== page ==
In late 2014, this local “secret” started getting a lot of social media interest, and some television coverage. The photos were so cool looking, of course we had to check it out! I will tell you, the photos do not do it justice. You really have to see it in person. This area is other worldly looking.

Sometimes called Charco los Murielogos de las Cuevas Arenales (loosely translated as Pool of the Bats at Sand Caves), this area has cave-like rock formations, a Charco Azul (or blue-water “swimming hole”), and a blue-water river area.

Charco Azul and Cuevas Arenales

Swimming Through the Caves

After you park your car, you walk past the water company pumping station to the end of the road. Continue to the the end of the trail that leads you right into the ankle-deep river, then continue upriver (to the right) for just a few minutes more. You see the pool and the rocks.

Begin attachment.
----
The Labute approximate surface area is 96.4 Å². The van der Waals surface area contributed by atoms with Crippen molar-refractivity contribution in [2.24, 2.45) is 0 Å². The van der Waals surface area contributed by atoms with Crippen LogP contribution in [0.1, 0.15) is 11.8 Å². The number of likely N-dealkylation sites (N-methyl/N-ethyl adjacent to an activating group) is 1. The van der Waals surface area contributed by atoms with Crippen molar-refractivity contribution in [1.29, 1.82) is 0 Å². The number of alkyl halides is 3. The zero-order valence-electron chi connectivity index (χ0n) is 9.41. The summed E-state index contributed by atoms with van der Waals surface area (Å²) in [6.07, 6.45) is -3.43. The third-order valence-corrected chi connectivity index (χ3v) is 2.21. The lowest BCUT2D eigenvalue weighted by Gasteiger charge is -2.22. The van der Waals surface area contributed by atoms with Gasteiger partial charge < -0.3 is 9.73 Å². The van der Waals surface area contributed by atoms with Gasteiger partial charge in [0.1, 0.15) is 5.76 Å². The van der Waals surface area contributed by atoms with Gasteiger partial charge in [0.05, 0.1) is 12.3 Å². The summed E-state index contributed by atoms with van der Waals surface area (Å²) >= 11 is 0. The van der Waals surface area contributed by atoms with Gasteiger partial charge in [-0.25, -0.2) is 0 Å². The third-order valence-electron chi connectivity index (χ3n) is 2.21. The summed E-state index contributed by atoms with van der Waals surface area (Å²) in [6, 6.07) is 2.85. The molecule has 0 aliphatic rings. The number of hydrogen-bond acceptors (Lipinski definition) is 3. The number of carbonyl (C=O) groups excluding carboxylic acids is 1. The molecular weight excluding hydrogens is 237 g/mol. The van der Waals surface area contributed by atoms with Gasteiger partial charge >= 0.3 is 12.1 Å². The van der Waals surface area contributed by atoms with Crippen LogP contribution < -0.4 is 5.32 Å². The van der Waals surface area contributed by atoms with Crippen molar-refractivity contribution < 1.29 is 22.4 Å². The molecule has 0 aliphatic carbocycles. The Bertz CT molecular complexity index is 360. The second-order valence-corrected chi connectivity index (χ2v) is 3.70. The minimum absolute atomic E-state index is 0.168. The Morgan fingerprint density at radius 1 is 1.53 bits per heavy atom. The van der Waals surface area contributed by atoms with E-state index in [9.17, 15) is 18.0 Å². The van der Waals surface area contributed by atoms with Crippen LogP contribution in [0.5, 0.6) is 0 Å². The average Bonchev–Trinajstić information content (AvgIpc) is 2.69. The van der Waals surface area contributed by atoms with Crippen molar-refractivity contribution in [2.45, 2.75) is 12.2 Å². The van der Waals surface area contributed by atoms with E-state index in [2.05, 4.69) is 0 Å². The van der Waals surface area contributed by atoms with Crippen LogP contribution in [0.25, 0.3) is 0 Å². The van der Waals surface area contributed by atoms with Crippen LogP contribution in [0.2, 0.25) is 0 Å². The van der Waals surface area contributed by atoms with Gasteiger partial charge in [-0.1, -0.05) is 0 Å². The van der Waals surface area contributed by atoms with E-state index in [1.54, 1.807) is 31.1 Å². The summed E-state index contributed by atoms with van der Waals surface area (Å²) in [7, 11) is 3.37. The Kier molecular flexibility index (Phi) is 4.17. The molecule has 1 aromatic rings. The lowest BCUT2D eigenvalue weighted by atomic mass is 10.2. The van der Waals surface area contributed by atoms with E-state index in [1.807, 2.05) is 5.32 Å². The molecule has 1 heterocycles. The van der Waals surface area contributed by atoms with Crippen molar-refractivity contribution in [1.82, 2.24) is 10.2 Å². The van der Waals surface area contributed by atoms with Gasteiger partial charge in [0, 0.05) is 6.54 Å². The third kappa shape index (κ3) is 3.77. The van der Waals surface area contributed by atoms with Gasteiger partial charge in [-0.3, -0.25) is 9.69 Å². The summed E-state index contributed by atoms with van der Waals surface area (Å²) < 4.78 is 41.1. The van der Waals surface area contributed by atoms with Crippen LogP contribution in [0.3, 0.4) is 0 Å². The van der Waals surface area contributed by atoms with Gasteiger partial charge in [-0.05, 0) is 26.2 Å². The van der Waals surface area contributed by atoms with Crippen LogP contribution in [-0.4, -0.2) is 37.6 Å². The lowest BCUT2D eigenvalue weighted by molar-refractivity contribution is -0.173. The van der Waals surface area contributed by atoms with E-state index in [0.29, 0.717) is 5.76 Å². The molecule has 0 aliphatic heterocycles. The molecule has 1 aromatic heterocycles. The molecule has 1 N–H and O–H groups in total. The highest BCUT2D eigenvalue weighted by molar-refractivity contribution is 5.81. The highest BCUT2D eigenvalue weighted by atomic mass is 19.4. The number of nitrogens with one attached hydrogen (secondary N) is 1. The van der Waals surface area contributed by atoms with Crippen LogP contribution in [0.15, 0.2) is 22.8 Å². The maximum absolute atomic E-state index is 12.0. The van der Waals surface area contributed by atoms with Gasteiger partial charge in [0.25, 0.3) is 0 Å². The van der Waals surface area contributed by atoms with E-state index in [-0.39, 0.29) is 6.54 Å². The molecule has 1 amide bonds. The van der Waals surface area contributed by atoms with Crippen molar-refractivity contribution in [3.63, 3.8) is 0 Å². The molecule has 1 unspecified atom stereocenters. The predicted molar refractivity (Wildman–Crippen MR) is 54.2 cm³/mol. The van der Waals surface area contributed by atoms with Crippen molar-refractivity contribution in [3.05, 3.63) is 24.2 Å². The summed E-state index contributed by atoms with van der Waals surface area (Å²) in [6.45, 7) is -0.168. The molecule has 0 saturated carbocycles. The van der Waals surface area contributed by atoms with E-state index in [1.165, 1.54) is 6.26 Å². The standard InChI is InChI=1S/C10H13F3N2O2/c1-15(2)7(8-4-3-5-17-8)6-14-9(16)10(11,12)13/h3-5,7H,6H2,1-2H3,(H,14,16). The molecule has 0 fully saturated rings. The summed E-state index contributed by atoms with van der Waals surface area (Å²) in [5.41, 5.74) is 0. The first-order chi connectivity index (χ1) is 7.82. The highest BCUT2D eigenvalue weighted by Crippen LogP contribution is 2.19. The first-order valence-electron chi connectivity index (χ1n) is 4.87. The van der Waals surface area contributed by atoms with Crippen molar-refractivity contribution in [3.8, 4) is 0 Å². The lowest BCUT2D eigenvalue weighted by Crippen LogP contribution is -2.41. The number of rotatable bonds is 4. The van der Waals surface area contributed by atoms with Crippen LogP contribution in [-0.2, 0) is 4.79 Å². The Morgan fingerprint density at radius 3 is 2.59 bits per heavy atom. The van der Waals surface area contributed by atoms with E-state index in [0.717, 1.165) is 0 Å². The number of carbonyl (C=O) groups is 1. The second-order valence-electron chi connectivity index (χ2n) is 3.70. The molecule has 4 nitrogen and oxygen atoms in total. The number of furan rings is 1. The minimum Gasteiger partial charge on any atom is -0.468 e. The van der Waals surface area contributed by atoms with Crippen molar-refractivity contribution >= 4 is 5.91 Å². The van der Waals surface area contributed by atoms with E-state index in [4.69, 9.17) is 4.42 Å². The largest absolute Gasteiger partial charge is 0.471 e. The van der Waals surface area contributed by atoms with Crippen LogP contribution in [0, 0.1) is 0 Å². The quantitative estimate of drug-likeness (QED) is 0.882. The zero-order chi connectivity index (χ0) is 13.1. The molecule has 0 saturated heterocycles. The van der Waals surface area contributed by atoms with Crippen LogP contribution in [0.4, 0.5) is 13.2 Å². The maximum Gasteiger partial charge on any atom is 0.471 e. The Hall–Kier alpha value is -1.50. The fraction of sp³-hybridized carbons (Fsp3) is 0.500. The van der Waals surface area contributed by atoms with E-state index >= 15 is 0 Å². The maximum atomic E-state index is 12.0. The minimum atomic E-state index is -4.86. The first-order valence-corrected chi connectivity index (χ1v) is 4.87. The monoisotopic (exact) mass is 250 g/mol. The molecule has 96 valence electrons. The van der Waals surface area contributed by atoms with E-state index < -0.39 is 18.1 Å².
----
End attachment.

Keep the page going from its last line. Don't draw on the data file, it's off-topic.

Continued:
The Charco Azul is a deep swimming area just under the “caves”. People jump from all heights into this pool. The river winds itself through the “Caves” (really this is just really tall rock formations, eroded by the river and rain over millions of years). I think swimming through the rock channel was one of the coolest parts — just lazily floating along, and gazing at the unusual and beautiful rock formations. Water trickles down through the rock even in dry weather, and you can see loads of “flowstones” forming on the walls.

This area is really more like overhangs (open on one side). We walked through them, though doing this requires good footing (and good footwear) and a little climbing skills.